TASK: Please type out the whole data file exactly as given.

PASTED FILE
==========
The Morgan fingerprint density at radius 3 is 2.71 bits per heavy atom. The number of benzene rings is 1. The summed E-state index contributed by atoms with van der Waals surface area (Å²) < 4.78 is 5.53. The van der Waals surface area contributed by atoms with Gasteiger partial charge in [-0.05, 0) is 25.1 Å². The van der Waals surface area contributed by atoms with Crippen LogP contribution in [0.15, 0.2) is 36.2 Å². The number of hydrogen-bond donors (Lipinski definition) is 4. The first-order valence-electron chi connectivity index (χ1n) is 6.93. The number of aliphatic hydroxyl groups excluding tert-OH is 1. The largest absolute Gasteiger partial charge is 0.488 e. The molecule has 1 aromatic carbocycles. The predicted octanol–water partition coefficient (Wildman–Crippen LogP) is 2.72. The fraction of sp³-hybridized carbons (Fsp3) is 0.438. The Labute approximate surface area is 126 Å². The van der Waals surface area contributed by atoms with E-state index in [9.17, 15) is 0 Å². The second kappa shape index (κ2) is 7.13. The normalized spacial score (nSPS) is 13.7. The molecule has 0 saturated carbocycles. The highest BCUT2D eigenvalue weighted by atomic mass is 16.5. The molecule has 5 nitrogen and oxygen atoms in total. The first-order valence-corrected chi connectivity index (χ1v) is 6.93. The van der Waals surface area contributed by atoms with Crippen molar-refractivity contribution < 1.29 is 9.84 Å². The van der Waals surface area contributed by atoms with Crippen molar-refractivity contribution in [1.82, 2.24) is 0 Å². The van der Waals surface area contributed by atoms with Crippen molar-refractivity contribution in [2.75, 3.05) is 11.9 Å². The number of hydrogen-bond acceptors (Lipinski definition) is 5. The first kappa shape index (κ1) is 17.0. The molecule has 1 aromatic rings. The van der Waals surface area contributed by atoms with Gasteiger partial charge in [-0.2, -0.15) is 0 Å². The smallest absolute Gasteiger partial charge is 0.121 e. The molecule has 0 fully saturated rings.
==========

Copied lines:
The Morgan fingerprint density at radius 3 is 2.71 bits per heavy atom. The number of benzene rings is 1. The summed E-state index contributed by atoms with van der Waals surface area (Å²) < 4.78 is 5.53. The van der Waals surface area contributed by atoms with Gasteiger partial charge in [-0.05, 0) is 25.1 Å². The van der Waals surface area contributed by atoms with Crippen LogP contribution in [0.15, 0.2) is 36.2 Å². The number of hydrogen-bond donors (Lipinski definition) is 4. The first-order valence-electron chi connectivity index (χ1n) is 6.93. The number of aliphatic hydroxyl groups excluding tert-OH is 1. The largest absolute Gasteiger partial charge is 0.488 e. The molecule has 1 aromatic carbocycles. The predicted octanol–water partition coefficient (Wildman–Crippen LogP) is 2.72. The fraction of sp³-hybridized carbons (Fsp3) is 0.438. The Labute approximate surface area is 126 Å². The van der Waals surface area contributed by atoms with E-state index in [9.17, 15) is 0 Å². The second kappa shape index (κ2) is 7.13. The normalized spacial score (nSPS) is 13.7. The molecule has 0 saturated carbocycles. The highest BCUT2D eigenvalue weighted by atomic mass is 16.5. The molecule has 5 nitrogen and oxygen atoms in total. The first-order valence-corrected chi connectivity index (χ1v) is 6.93. The van der Waals surface area contributed by atoms with Crippen molar-refractivity contribution < 1.29 is 9.84 Å². The van der Waals surface area contributed by atoms with Crippen molar-refractivity contribution in [1.82, 2.24) is 0 Å². The van der Waals surface area contributed by atoms with Crippen molar-refractivity contribution in [2.75, 3.05) is 11.9 Å². The number of hydrogen-bond acceptors (Lipinski definition) is 5. The first kappa shape index (κ1) is 17.0. The molecule has 1 aromatic rings. The van der Waals surface area contributed by atoms with Gasteiger partial charge in [-0.2, -0.15) is 0 Å². The smallest absolute Gasteiger partial charge is 0.121 e. The molecule has 0 fully saturated rings.